To help prevent clinically relevant ketosis/ketoacidosis, ketone urine testing strips should be part of the basic equipment of any child with type 1 diabetes and their families. It is important to remember that the treatment of (severe) hypoglycemia should be initiated directly on site even if emergency admission is indicated. To prevent hypoglycemia it may be helpful to inform additional key contact persons and carers in advance about potential problems (travel companions, sports trainers, and friends/partners if the patient is an adolescent).
Psychosocial care as mentioned by the authors, needs to take into account that puberty and adolescence is a vulnerable period that entails risks. In this phase, adjustment disorders occasionally manifest as dysfunctional coping strategies, with severe effects on blood glucose control. Treating patients with such conditions requires much patience and competence. In our own setting, we found co-treatment by a psychodiabetologist optimally helpful. Group education sessions focusing on specific subjects can also be beneficial in this context, for example, contraception, handling intoxicating drugs (especially alcohol), pursuit of extreme sports, or weight management.
Insulin pumps and CGM systems, especially those providing hypoglycemia alerts, have enabled impressive progress in diabetes therapy. However, it should be kept in mind that the indications for insulin pump treatment as explained in Box 1 of the article only rarely apply per se—for example, if a dawn phenomenon cannot be compensated for. Impaired quality of life as sole indication requires critical individual consideration. Decisive are rather constellations that include several of the listed problems—for example, unacceptable glycemic fluctuations during the day, accompanied by frequent nocturnal hypoglycemia. Appropriate framework conditions are essential—such as, in younger children, the long-term handling of such demanding therapeutic situations by the parents.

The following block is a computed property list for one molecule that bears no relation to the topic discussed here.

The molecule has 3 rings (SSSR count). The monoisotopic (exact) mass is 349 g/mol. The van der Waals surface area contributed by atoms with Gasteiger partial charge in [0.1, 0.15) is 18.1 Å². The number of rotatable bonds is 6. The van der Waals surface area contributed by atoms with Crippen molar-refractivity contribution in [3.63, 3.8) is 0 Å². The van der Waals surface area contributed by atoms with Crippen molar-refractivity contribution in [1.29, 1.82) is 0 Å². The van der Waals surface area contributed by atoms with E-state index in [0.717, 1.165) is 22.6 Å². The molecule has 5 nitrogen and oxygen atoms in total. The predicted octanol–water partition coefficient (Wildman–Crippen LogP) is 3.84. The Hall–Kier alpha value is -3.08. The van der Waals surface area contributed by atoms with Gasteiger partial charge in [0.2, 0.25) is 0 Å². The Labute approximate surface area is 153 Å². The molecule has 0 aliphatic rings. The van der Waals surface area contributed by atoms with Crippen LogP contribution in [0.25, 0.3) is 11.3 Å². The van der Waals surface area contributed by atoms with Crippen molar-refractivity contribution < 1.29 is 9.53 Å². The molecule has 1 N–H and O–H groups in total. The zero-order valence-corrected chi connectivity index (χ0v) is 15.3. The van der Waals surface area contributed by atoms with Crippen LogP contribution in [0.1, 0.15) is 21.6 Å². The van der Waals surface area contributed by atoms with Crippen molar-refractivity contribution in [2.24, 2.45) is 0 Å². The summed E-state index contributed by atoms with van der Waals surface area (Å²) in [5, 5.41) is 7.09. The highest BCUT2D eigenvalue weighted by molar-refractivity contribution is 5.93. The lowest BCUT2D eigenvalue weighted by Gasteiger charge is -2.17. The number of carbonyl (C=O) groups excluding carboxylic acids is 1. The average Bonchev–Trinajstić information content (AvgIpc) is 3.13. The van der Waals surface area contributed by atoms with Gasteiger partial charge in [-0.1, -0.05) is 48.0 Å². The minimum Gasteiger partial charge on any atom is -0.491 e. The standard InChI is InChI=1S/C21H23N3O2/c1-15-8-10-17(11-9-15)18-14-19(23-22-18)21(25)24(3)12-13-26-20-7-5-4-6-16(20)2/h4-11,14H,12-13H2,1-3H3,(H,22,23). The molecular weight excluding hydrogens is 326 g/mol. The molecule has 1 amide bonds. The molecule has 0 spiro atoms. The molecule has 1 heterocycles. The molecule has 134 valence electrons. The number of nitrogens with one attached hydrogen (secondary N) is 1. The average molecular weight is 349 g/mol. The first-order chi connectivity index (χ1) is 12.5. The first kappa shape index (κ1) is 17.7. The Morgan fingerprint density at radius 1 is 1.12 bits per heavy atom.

The authors’ comment about the importance of practical and experiential pedagogical approaches in pediatric diabetes education is to be endorsed, in particular with reference to holiday camps or rehabilitation measures in institutions providing the relevant qualifications and expertise. For younger patients, rehabilitation measures including mother and child may be a recommendation, as long as the rehabilitation center provides a certified diabetes team.
Prof. Dr. med. Uwe Fischer
Conflict of interest statement
The author declares that no conflict of interest exists.
The authors of the article have chosen not to publish a reply.
|1.||Ziegler R, Neu A: Diabetes in childhood and adolescence—a guideline-based approach to diagnosis, treatment, and follow-up. Dtsch Arztebl Int 2018; 115: 146–56 VOLLTEXT|